Kenya is injecting thermal power into the national grid to compensate for hydro generation which has affected by low water levels due to poor rainfall last year.
Despite the government has ruled out load shedding, but the use of electricity generated from plants that use expensive diesel and fuel oil sets the stage for higher bills. Back in the late 1990s, Kenya started diversifying power sources to reduce dependence on hydroelectricity.
The Kenya Association of Manufacturers (KAM) said prolonged use of thermal power and decline of hydro output has the potential of disrupting economic growth. Hydro now accounts for 37.1% of electricity being used.
According to the Ministry of Energy, the fuel cost levy will rise as the current drought has affected the output of hydro plants like the Seven Forks Dam on Tana River, Sondu-Miriu in western Kenya, and Turkwel Gorge in the northwestern part of the country.
Energy Cabinet Secretary Charles Keter had this to say, “We have scaled down generating electricity from hydro plants. Before, they accounted for 39 per cent of the power generated, but this has dropped to 37.1%.”
Cost of electricity up
However, consumers are expected to pay more for power before the onset of the long rains expected between March and May. The fuel levy cost will increase this month to Ksh3.52 ($0.035) per kilowatt hour (kWh) from Ksh2.85 ($0.028) in December. In November it was Ksh2.34 ($0.023). Kenya has an installed generation capacity of 2,341MW.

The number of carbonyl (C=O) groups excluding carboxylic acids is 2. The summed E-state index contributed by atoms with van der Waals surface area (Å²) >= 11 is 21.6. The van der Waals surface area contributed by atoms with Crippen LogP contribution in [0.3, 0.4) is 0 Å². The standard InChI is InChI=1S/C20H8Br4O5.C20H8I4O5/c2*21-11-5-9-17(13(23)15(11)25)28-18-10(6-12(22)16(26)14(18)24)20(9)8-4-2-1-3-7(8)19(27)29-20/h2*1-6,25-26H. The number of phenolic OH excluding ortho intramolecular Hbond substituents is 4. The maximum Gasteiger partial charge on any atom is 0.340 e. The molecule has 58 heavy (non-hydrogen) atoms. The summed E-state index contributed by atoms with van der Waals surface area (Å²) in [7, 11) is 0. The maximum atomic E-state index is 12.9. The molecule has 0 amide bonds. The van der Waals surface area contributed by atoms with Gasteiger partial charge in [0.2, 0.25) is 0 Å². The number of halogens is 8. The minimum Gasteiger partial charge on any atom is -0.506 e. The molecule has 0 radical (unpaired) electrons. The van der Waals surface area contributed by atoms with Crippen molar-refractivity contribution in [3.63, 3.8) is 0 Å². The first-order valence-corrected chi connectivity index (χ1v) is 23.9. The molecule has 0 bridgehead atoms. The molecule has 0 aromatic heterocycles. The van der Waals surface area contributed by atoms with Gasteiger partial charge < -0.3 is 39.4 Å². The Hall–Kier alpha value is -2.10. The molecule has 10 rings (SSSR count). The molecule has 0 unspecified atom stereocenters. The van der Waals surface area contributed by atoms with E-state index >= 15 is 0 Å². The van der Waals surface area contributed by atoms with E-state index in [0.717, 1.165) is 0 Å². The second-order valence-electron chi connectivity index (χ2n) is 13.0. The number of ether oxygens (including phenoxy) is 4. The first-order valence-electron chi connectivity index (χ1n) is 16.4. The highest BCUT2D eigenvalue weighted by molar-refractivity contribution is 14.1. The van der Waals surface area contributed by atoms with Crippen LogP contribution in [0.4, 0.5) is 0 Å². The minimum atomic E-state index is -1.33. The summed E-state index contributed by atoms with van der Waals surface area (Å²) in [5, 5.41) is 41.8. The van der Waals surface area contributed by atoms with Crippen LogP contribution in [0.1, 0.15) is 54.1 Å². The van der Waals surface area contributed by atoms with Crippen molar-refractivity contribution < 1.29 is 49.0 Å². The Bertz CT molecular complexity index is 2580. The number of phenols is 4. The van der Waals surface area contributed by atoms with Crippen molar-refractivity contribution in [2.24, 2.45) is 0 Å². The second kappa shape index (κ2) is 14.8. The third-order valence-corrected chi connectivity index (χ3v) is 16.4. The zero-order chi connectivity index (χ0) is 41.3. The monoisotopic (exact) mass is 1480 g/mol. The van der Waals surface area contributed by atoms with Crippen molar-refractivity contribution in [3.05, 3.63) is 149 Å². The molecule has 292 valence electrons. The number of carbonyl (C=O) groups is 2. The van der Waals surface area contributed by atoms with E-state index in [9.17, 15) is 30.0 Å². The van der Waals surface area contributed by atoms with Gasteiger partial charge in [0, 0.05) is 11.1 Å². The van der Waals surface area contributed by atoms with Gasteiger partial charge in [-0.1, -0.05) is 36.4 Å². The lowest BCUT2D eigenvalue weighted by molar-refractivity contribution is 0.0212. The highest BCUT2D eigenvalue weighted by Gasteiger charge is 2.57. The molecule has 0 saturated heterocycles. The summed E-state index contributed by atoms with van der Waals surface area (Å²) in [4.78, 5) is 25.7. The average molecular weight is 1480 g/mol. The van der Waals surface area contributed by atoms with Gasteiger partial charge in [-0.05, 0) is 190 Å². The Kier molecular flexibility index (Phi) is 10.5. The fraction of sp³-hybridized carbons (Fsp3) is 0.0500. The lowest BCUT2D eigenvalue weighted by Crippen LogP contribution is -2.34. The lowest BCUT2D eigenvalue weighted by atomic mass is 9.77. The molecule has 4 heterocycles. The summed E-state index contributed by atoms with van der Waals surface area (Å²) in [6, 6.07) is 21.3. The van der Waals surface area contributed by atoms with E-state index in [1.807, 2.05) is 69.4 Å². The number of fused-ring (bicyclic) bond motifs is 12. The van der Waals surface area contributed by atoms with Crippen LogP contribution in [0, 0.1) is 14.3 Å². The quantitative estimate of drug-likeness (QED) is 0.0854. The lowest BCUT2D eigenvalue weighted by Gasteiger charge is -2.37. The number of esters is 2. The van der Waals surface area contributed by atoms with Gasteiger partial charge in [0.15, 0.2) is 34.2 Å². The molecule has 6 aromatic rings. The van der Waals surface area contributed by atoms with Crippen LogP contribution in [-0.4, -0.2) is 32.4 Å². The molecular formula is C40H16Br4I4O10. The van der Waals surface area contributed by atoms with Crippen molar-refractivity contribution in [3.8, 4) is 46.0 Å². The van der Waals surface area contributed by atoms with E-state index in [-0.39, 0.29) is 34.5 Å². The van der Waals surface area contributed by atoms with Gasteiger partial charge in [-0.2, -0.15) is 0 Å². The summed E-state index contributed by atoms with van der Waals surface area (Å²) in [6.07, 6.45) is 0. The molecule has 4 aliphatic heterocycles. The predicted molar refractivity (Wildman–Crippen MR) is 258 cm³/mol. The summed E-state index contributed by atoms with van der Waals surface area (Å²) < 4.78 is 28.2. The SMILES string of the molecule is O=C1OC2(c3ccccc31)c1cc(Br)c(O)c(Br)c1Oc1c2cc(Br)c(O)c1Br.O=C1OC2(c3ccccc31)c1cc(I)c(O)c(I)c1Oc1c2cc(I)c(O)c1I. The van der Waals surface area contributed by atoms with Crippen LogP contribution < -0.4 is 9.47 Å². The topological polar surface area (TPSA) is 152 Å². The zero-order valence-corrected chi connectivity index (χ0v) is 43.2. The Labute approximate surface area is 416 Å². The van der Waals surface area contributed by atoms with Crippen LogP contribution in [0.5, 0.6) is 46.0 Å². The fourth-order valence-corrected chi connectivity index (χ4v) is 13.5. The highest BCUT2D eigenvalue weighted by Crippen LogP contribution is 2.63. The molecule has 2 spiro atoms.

Domestic consumers using up to 50kwh, paying Ksh2.50 ($0.02) per unit, will not be subject to the extra fuel cost levy. Households using 51 to 1,500 kWh will pay Ksh11.62 ($ 0.11) per unit.
Companies that are paid the fuel cost levy include Kenya Electricity Generating Company (KenGen), Rabai Power Ltd, Iberafrica Power, Thika Power Ltd, Triumph Power Generating Co. Ltd, Tsavo Power Company Ltd and Gulf Power Ltd. The levy is to offset the cost of diesel and fuel oil used for generation.
Kenya’s cheapest source of power is hydro at Ksh3 ($0.03) per unit, but it is affected by erratic weather. This is followed by geothermal power at Ksh 7 ($0.07) and thermal at Ksh20 (0.19). The Energy Regulatory Commission (ERC) adjusts the fuel levy monthly with forex levy attributable to the dollar exchange rate.
Seven Forks complex
The Seven Forks hydro station, Sondu-Miriu plant and Turkwel Gorge station belong to the Nairobi Securities Exchange-listed KenGen, which is 70% owned by government and generates 80% of the power in the country.
The Seven Forks complex comprises the Masinga plant, which is uppermost on Tana River, the Kamburu power station, Gitaru hydro, Kindaruma plant and Kiambere power station. Kenya’s hydro plants generate about 820MW.
Masinga power station will be shut down if water declines below operating level. Water at Masinga reservoir flows downstream for generation of power at Kamburu, Gitaru, Kindaruma and Kiambere hydro plants.